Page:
Isenstein’s show, curated by Ali Subotnick, coincides with her New York solo show at Andrew Kreps. The two exhibitions together make up a strange world of humorous and invisible presences, not too engaging and not too pretty either. Her work satisfies the order of the day: a bit of magic, performance, and low-budget but well-crafted sculptures and objects.
Return of the real
Ruben Ochoa’s work provides a reality check. For his first solo show at Susanne Vielmetter he realized two large installations and several photographs, built upon observations of the surrounding urban landscape. A young LA-based artist, Ochoa sees this show as the continuation of a work from 2006, when he placed at LAXART a large picture of a freeway wall that looked liked a piece of real estate transposed from the street to the gallery. A similar maneuver is explored in the new main work at the gallery. A set of pallets covered with concrete serve as bases for an unnatural landscape of concrete stumps with steel rebar armatures like skeletons. Through the lens of the LA landscape, Ochoa expresses a widening dichotomy between nature and artifact.
After three years, Sean Landers returned to LA for a second solo show of five new paintings at China Art Objects Galleries. They are a continuation of an LA-centric narrative started almost ten years ago at Regen Projects and then developed in several stages from an original group of clown paintings. In two of them, Nick Nolte is portrayed as a “huffer,” his clown-like face spotted with spray paint as a result of sniffing it. Landers says, “Sometimes people, when drunk or high, do things that are regrettable. That humiliation is interesting to me since so much of my writing has used that access point into the mind of the viewer.” The painterly crudeness evokes irony but also pathos. Three other paintings revolve around cartoon characters from the late ‘60s, when Landers was a child, combined with his signature texts in the background. In typical Landers fashion, the paintings function together as a multifaceted self-portrait of the artist.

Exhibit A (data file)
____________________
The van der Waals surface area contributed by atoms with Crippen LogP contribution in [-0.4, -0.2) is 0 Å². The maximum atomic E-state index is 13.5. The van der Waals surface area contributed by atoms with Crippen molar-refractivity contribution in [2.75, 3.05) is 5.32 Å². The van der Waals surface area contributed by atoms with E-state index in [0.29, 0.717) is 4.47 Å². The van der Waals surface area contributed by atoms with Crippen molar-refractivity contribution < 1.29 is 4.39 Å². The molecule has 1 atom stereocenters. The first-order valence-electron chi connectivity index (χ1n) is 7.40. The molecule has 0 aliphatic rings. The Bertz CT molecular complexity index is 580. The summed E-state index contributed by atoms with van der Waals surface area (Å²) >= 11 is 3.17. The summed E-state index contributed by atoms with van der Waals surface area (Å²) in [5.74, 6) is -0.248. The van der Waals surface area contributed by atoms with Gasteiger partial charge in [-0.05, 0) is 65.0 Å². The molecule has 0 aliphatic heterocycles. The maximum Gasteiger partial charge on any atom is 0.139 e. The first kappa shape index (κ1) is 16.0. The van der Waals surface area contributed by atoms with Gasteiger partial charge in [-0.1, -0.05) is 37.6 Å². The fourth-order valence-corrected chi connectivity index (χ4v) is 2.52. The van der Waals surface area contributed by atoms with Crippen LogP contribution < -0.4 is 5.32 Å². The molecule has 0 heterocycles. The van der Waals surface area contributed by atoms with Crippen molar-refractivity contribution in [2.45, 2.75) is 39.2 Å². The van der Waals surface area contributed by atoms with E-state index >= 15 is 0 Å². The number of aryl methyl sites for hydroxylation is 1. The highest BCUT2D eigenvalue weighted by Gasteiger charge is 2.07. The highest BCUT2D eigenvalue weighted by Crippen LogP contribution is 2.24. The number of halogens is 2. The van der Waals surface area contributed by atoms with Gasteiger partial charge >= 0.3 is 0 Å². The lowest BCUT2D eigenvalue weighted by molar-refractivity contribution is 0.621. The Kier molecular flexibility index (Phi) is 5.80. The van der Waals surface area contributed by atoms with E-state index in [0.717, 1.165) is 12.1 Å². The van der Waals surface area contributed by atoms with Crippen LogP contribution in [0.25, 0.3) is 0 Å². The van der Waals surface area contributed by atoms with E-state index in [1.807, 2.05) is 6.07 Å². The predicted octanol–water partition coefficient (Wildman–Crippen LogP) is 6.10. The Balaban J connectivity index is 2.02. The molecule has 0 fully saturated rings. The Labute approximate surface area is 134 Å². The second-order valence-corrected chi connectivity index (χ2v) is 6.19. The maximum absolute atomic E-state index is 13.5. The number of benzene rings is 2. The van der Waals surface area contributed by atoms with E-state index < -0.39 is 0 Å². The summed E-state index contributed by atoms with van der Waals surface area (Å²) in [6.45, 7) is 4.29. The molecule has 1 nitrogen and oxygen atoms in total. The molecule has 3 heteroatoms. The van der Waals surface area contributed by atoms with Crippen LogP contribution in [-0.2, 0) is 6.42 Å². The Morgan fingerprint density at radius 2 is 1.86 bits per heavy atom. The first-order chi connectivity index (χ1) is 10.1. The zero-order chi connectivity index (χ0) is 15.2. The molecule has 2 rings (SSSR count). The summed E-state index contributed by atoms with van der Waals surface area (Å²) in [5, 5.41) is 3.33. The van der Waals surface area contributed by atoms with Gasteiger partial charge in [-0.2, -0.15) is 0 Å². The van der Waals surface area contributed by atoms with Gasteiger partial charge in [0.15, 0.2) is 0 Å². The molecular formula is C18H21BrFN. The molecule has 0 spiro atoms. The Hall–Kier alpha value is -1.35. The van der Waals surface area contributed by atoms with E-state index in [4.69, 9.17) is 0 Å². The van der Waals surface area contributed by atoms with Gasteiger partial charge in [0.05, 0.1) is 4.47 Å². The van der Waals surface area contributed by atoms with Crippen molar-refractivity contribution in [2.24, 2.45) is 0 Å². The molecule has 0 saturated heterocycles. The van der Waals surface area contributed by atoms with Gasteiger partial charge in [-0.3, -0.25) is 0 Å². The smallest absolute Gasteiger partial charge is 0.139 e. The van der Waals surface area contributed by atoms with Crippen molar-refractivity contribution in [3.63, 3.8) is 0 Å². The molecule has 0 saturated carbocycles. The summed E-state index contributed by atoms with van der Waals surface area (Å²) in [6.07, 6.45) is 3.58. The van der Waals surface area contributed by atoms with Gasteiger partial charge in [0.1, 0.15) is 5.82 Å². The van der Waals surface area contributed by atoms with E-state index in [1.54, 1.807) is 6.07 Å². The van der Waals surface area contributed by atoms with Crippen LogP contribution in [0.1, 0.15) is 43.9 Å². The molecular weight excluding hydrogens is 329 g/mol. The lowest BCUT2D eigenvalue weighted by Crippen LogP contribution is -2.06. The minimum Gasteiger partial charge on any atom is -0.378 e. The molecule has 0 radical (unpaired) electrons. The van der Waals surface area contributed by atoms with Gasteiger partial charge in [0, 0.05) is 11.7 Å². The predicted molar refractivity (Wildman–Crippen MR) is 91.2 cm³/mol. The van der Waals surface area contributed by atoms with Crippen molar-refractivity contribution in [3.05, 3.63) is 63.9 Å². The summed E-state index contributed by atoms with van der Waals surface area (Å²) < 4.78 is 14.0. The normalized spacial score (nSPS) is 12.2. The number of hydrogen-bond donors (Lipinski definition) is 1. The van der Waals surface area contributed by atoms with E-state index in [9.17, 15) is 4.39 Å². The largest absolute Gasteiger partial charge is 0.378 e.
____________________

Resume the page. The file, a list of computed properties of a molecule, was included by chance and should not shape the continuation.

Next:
Glitter in the gloom
At Peres Projects, darkness is exposed at the heart of glitter. Dash Snow’s show includes a number of new works, but the exhibition’s centerpiece — a performance that served as subject matter for the Super 8 film and photos on view — can’t be exhibited. About 30 guys, recruited from craigslist.org, were invited to the gallery at night to masturbate in a line, one after the other, while the artist and his assistants shot pictures. Snow felt his privacy was violated last year when New York Magazine published an article that probed into his personal sex and drug habits. So a large illuminated screen with the text “How much talent does it really take to come on the New York Post, anyway?” was the surface on which Snow’s performers came.
The actual art on display can’t replicate the un-sexy and pathetic sweaty dreariness of that night-time environment, nor does it satisfy the questions that come to mind watching the reactions of other viewers, some shy, some voyeuristic, some speechless. Like it or not, this is a show that we will be talking about for a while.
Sonia Campagnola is Senior Editor and US Editor of Flash Art.